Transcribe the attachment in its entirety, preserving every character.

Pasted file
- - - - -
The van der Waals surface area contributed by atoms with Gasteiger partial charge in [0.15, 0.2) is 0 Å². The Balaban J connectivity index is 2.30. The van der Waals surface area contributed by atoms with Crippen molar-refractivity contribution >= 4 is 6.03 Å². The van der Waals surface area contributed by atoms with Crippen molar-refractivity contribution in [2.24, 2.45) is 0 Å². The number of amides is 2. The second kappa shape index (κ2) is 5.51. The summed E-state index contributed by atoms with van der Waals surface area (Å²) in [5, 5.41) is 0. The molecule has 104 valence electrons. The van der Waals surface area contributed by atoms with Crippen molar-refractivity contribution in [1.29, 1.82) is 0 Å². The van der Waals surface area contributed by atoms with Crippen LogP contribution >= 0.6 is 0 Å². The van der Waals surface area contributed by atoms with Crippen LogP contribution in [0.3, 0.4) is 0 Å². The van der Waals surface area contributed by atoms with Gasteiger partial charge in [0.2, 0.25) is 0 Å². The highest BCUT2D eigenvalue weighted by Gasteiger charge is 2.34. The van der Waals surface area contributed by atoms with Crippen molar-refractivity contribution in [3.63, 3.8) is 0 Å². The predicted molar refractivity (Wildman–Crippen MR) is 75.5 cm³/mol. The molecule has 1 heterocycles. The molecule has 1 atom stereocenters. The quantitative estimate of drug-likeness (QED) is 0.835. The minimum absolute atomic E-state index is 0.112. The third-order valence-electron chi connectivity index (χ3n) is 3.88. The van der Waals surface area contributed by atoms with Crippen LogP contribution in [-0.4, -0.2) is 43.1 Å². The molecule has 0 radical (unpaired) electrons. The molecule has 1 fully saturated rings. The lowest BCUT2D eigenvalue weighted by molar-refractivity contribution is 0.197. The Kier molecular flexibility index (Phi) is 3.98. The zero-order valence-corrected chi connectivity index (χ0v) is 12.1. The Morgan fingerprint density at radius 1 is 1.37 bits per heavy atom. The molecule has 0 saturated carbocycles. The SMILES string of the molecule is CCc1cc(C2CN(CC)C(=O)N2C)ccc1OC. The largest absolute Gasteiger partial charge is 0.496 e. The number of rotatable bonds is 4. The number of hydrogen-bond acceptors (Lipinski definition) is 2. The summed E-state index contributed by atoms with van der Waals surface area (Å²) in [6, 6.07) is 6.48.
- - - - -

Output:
The van der Waals surface area contributed by atoms with Gasteiger partial charge in [0.15, 0.2) is 0 Å². The Balaban J connectivity index is 2.30. The van der Waals surface area contributed by atoms with Crippen molar-refractivity contribution >= 4 is 6.03 Å². The van der Waals surface area contributed by atoms with Crippen molar-refractivity contribution in [2.24, 2.45) is 0 Å². The number of amides is 2. The second kappa shape index (κ2) is 5.51. The summed E-state index contributed by atoms with van der Waals surface area (Å²) in [5, 5.41) is 0. The molecule has 104 valence electrons. The van der Waals surface area contributed by atoms with Crippen molar-refractivity contribution in [1.29, 1.82) is 0 Å². The van der Waals surface area contributed by atoms with Crippen LogP contribution >= 0.6 is 0 Å². The van der Waals surface area contributed by atoms with Crippen LogP contribution in [0.3, 0.4) is 0 Å². The van der Waals surface area contributed by atoms with Gasteiger partial charge in [0.2, 0.25) is 0 Å². The highest BCUT2D eigenvalue weighted by Gasteiger charge is 2.34. The van der Waals surface area contributed by atoms with Crippen molar-refractivity contribution in [3.63, 3.8) is 0 Å². The predicted molar refractivity (Wildman–Crippen MR) is 75.5 cm³/mol. The molecule has 1 heterocycles. The molecule has 1 atom stereocenters. The quantitative estimate of drug-likeness (QED) is 0.835. The minimum absolute atomic E-state index is 0.112. The third-order valence-electron chi connectivity index (χ3n) is 3.88. The van der Waals surface area contributed by atoms with Crippen LogP contribution in [-0.4, -0.2) is 43.1 Å². The molecule has 0 radical (unpaired) electrons. The molecule has 1 fully saturated rings. The lowest BCUT2D eigenvalue weighted by molar-refractivity contribution is 0.197. The Kier molecular flexibility index (Phi) is 3.98. The zero-order valence-corrected chi connectivity index (χ0v) is 12.1. The Morgan fingerprint density at radius 1 is 1.37 bits per heavy atom. The molecule has 0 saturated carbocycles. The SMILES string of the molecule is CCc1cc(C2CN(CC)C(=O)N2C)ccc1OC. The largest absolute Gasteiger partial charge is 0.496 e. The number of rotatable bonds is 4. The number of hydrogen-bond acceptors (Lipinski definition) is 2. The summed E-state index contributed by atoms with van der Waals surface area (Å²) in [6, 6.07) is 6.48.